An infamous Yorkshireman died recently. Friday the 13th, how fitting. You know his name, so I don’t need to say it, and you know what he did, so I don’t really need to go over all that again, either.
The appropriate level of media coverage for just about anything is permanently in debate. Even in a case as apparently straightforward as the nicknamed serial killer, there are complexities in context. The limits and repressions of the era the murders occurred in, the misogyny that allowed them to continue, the incompetence of the police investigation that left him at large, the othering of sex workers both then and now, and the repeated attempts to make sense of him, to analyse this supposed aberration. A closed book that, once prised open, horrified us for a generation.
Other than a few insensitive infractions, the general consensus was that any discussion around this man’s death should focus on his victims – the thirteen women he murdered, and the many others he attacked who lived to tell the tale. But was this redirection of the spotlight any better an idea than reappraising the man who killed them? What would the dead women say about the way we talk about them once they’ve left us? Their names and faces forever associated with this man, as if their lives and hearts and loved ones had no meaning beforehand, that their only impact on the world was to be murdered by arguably one of the most notorious killers in the UK. Did we really need to use them as a diversion tactic? Who was this for? The families, perhaps, yes. Wilma McCann’s son, Richard, has spoken of the “beautiful moment” he learned of the killer’s death, but he also said he was looking forward to moving on. After all, the man’s death is ineffective as a balm, it can’t undo the pain of the bereaved. How must it feel for loved ones as the details of these crimes become headline news again, to see the photographs of the women on front pages, especially when – as some people pointed out in a recent documentary about the catastrophic mistakes made by the police investigation – some of the women’s images that have been used in books and newspapers for decades were often the first photo anyone could lay this hands on at the time, in an age before digital cameras and selfies. A few of these often unflattering and soulless images were mugshots taken after previous arrests. As Richard McCann said: “Every time we hear a news story about him, and my mum’s photo is often shown, it’s just another reminder of what he did.”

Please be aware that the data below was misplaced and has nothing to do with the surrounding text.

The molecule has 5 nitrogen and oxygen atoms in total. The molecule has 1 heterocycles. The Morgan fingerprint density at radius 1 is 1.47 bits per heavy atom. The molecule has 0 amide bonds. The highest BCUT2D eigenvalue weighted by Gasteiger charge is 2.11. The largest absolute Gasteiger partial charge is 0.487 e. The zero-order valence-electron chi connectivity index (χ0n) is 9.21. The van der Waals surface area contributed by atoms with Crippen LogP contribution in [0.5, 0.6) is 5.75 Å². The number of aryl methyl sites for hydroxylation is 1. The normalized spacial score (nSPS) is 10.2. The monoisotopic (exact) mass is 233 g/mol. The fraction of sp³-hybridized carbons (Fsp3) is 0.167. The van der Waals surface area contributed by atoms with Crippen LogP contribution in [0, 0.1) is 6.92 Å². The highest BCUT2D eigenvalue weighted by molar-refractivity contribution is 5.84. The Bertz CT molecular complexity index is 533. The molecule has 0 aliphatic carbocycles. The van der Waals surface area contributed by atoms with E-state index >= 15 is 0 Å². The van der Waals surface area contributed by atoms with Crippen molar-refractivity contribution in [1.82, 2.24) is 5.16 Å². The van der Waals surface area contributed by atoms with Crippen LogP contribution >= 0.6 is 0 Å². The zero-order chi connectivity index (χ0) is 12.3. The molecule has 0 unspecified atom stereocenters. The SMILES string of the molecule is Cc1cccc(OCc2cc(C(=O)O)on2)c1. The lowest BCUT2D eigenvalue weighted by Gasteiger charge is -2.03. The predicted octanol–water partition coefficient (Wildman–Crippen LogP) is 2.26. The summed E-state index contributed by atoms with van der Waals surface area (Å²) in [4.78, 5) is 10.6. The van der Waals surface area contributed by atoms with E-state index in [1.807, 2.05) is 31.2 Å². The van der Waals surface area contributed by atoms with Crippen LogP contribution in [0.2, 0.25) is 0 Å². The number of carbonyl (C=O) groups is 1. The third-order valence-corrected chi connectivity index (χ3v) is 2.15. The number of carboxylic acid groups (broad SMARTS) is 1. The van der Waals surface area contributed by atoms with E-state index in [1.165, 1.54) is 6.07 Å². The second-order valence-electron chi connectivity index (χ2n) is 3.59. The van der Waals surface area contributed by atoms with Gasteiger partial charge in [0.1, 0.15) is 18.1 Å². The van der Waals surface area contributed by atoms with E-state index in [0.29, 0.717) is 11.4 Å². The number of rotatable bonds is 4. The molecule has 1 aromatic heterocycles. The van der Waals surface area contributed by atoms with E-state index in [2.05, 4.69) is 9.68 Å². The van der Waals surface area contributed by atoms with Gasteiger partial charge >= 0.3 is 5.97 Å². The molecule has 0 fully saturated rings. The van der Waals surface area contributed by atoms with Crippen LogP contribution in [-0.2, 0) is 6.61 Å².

It’s right to acknowledge the horror of these crimes and mourn the loss of the women, but when Saturday’s Daily Mail promoted a 12-page ‘Ripper Files’ feature within, I had to wonder just who we were contextualising this monster’s deeds for. Our anger at what he did is not bread for the mouths of those left behind, it doesn’t discourage others from copying him crimes, and it doesn’t lead to any greater understanding about his motivation or the disrespect paid the women who encountered him. It is entertainment. As loath as I am to see the man on the front page of a newspaper, perhaps the most appropriate coverage came from a surprising source: the Daily Star, which featured a refreshingly irreverent panel on the paper’s splash – ‘Ripper dead: Oh well never mind’ it said, with suitable derision – then, inside, a short piece announcing his death and detailing the police apology to the victims’ families. No photos of the man inside, but photographs of each woman, those same ones you see over and over.